Date of Award

Spring 5-2014

Degree Type

Dissertation

Degree Name

Doctor of Philosophy (PhD)

Department

Criminal Justice

Committee Chair

Dr. Alan Thompson

Committee Chair Department

Criminal Justice

Committee Member 2

Dr. Lisa Nored

Committee Member 2 Department

Criminal Justice

Committee Member 3

Dr. Richard Mohn

Committee Member 3 Department

Educational Studies and Research

Committee Member 4

Dr. W. Wes Johnson

Committee Member 4 Department

Criminal Justice

Abstract

After struggling for decades for an equal status, it appears that female law enforcement officers in general have overcome the obstacles that initially kept them away from the job. Now, it is not uncommon to see a woman working as a patrol officer or criminal investigator. It took a shift in attitude over time and government intervention for this evolution to occur. Male officers were resistant, because the presence of women was considered a threat to their boys’ club that they so cherished. But, eventually, they have come to accept the role of women in policing.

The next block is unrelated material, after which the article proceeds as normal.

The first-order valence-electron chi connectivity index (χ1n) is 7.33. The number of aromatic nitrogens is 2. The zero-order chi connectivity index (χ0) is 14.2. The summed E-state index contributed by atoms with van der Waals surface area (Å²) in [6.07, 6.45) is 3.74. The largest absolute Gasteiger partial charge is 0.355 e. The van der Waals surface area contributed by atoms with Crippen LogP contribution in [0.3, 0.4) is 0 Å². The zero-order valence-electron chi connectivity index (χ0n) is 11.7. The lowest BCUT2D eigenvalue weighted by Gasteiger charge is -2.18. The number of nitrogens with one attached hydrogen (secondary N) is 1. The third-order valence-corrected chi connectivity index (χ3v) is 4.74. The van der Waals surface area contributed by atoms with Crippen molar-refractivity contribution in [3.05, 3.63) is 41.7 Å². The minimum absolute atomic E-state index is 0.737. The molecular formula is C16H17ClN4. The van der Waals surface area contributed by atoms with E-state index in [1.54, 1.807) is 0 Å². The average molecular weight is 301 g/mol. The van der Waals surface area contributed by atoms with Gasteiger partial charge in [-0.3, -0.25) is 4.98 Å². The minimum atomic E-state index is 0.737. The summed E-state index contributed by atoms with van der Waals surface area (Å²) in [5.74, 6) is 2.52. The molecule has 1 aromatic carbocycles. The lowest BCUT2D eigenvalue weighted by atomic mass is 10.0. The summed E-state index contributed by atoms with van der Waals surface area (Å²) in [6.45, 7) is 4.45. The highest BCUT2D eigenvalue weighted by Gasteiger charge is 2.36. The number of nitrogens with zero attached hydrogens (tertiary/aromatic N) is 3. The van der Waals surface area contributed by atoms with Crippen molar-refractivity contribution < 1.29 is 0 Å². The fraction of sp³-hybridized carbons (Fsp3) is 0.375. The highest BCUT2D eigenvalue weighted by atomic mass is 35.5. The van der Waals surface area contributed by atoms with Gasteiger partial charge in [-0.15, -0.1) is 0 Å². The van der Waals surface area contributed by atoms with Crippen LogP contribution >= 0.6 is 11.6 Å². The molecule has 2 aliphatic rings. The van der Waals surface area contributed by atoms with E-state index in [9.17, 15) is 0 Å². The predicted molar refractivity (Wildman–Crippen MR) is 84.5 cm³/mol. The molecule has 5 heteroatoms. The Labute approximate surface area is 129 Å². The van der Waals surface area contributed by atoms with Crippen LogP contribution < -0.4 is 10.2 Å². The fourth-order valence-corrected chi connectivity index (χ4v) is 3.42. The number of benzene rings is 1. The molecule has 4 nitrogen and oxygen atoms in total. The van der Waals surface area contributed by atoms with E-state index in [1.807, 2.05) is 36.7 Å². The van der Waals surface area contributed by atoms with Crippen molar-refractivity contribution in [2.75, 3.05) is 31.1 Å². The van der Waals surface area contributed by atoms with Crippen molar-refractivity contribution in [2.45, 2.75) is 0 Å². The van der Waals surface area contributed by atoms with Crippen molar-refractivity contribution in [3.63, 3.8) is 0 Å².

Unfortunately, another dilemma surfaced for female officers as they attempted to move up in the ranks of their organizations. Many found barriers in place, which kept them from obtaining leadership positions. A limited number of women have overcome these obstacles and have earned the highest positions available at their departments.

The purpose of the following study is to examine the experiences of this elite group of female leaders in law enforcement in order to understand what circumstances and decisions allowed them to make it into the upper ranks. To do this, the researcher assessed the perceptions and experiences of both ranked and subordinate female officers of the National Association of Women Law Enforcement Executives (NAWLEE).

Identifying the perceived and tangible obstacles of the promotions process and documenting the choices made to overcome these is vitally important not just for retention and recruitment purposes, but also to ensure that top-ranked female officers will not be underrepresented in the future.

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